Marvel’s Agents of S.H.I.E.L.D. “Shadows” (2014.09.23) – In Review

The inaugural season of Agents of S.H.I.E.L.D. saw the team of operatives in the Marvel universe at a turning point. Their agency was in tatters after the revelations of the HYDRA infiltration. They were on the run. One of their members was badly injured. Another revealed as a HYDRA mole. And their leader was given the reins of a new, smaller, and more covert S.H.I.E.L.D. agency by his predecessor, Nick Fury. <continue reading>

Marvel Knights: Spider-Man “Fight Night” (2014.04.15) – In Review

Marvel Knights Spider-Man “Fight Night” is the collected edition of the recent five-issue miniseries under the old Marvel Knights banner; two other similar limited series featuring the Hulk and the X-Men were also released at the time. For whatever reason I didn’t pick it up when it was first released as single issues, but I got to read it recently.

I must start by saying I’m glad I didn’t pay for it. <continue reading>

Doctor Who “Deep Breath” (2014.08.23) – In Review

In Victorian-age London, a fearsome dinosaur materialises and spits out the TARDIS onto the banks of the River Thames.  The Paternoster Gang – comprised of Silurian Madame Vastra (Neve McIntosh), her human maid Jenny Flint (Catrin Stewart) and her Sontaran butler Strax (Dan Starkey) – race to the scene to find Clara (Jenna Coleman) and the Doctor (Peter Capaldi) emerging from the TARDIS. <continue reading>

Doctor Who – “Aliens of London” (2005.04.16) – In Review

After their adventure in Cardiff in 1869, the Doctor (Christopher Eccleston) intends to return in the TARDIS with Rose (Billie Piper) to London twelve hours after their original departure, but mistakenly arrives twelve months after they left.  Unaware of the error, Rose goes back home where her mother Jackie (Camille Coduri) is shocked to see her.  Having believed that her daughter was abducted and murdered, <continue reading>

24: Live Another Day – “Day 9: 11:00 a.m. – 12:00 p.m.” / “12:00 p.m. – 1:00 p.m.” (2014.05.05) – In Review

It’s been a few years since we’ve seen Kiefer Sutherland as the ferocious agent Jack Bauer. When the series 24 came to an end, Bauer was forced to go on the run, wanted by more than one government, after repeatedly saving the world (when he wasn’t busy torturing or killing terrorists and other assorted baddies). When FOX announced a new limited series  <continue reading>

Atari Archeology

Statistically speaking, if you’re reading articles on a website like Capes (Optional), there’s a high possibility that you are what we affectionately call a “geek.” This means that you enjoy a wide range of pastimes considered marginally acceptable by modern society, including graphic forms of fiction, recorded action-plays boldly going to galaxies far, far away, <continue reading>

Doctor Who “The Unquiet Dead” (2005.04.09) – In Review

Travelling in the TARDIS, the Doctor (Christopher Eccleston) and Rose (Billie Piper) arrive in Cardiff on Christmas Eve in 1869.  At a funeral parlour close by, a strange blue gas seeps into the corpse of the recently deceased Mrs. Peace (Jennifer Hill), bringing her back to life.  The undead woman rises up out of her coffin, kills her grieving grandson (Huw Rhys) and heads off into the cold night, <continue reading>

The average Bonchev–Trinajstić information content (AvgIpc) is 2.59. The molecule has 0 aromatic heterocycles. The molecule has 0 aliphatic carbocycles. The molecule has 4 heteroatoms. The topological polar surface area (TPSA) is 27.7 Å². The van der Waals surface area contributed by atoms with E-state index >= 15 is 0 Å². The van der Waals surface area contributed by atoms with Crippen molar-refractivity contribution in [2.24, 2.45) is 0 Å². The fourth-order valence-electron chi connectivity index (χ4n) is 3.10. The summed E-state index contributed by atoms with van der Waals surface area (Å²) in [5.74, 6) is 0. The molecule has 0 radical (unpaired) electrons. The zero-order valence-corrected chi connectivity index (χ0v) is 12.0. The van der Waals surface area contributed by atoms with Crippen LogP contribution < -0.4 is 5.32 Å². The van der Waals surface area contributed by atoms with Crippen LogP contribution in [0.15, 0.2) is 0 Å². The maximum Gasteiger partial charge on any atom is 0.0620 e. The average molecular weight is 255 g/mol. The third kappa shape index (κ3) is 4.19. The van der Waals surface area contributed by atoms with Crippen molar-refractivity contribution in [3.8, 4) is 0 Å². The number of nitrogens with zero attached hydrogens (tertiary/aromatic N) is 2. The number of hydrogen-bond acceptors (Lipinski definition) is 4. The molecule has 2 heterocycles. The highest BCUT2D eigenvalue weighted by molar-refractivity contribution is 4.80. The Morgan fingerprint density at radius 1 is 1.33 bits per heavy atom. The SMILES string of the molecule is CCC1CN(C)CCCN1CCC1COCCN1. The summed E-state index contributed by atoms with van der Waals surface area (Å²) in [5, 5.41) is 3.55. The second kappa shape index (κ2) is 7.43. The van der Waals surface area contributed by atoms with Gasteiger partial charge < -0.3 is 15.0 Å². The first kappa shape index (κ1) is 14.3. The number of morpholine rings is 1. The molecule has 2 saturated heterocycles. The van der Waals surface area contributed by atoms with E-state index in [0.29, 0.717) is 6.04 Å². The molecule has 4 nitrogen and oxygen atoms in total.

Captain Marvel “Higher, Further, Faster, More” (2014.05) – In Review

For many years now, publishers have been creating female counterparts to pre-existing male characters but some always manage to rise above the rest. Carol Danvers is one such character. First appearing in 1968, she did not acquire superpowers until 1977 where she adopted the identity of Ms. Marvel. Over the years her powers changed and she adopted various identities until recently when, <continue reading>

Marvel’s Agents of S.H.I.E.L.D. “Yes Men” (2014.03.11) – In Review

Agents of S.H.I.E.L.D. carries on with its premise of a group of agents tasked with responding to threats in the larger Marvel Universe. With this recent episode, Coulson and his team find themselves dealing with Asgardians, in the form of an antagonist and a guest appearance from the Thor films. In the wake of the events of Thor: The Dark World<continue reading>

Doctor Who “Rose” (2005.03.26) – In Review

Rose Tyler (Billie Piper) is leading a perfectly normal life in London, living at home with her mother Jackie (Camille Coduri), coasting along in a non-committal relationship with boyfriend Mickey Smith (Noel Clarke), and working in a busy department store in the city centre.  Her mundane existence is disturbed one evening when the Doctor (Christopher Eccleston) arrives and rescues her from the Autons,  <continue reading>

Doctor Who “The End of the World” (20105.04.02) – In Review

Five billion years into the future, the Doctor (Christopher Eccleston) and Rose (Billie Piper) land on Platform One, a space station orbiting the Earth. The vessel is an observation deck designed for a select party of wealthy aliens to witness the last moments of Earth from behind the safety of a protective shield. Earth, once inhabited, is on the brink of destruction as the Sun now rapidly expands. <continue reading>

She-Hulk “Motion” – In Review

She-Hulk returns in grand fashion as an ongoing title, in the hands of Charles Soule (Thunderbolts) and Javier Pulido (Amazing Spider-Man). The first issue gets things re-established for Jen Walters, emphasizing character over action, and if this first issue is of any indication, the book is in good hands and might well become a favourite. This is ideal, since She-Hulk is one of my favourite Marvel characters. <continue reading>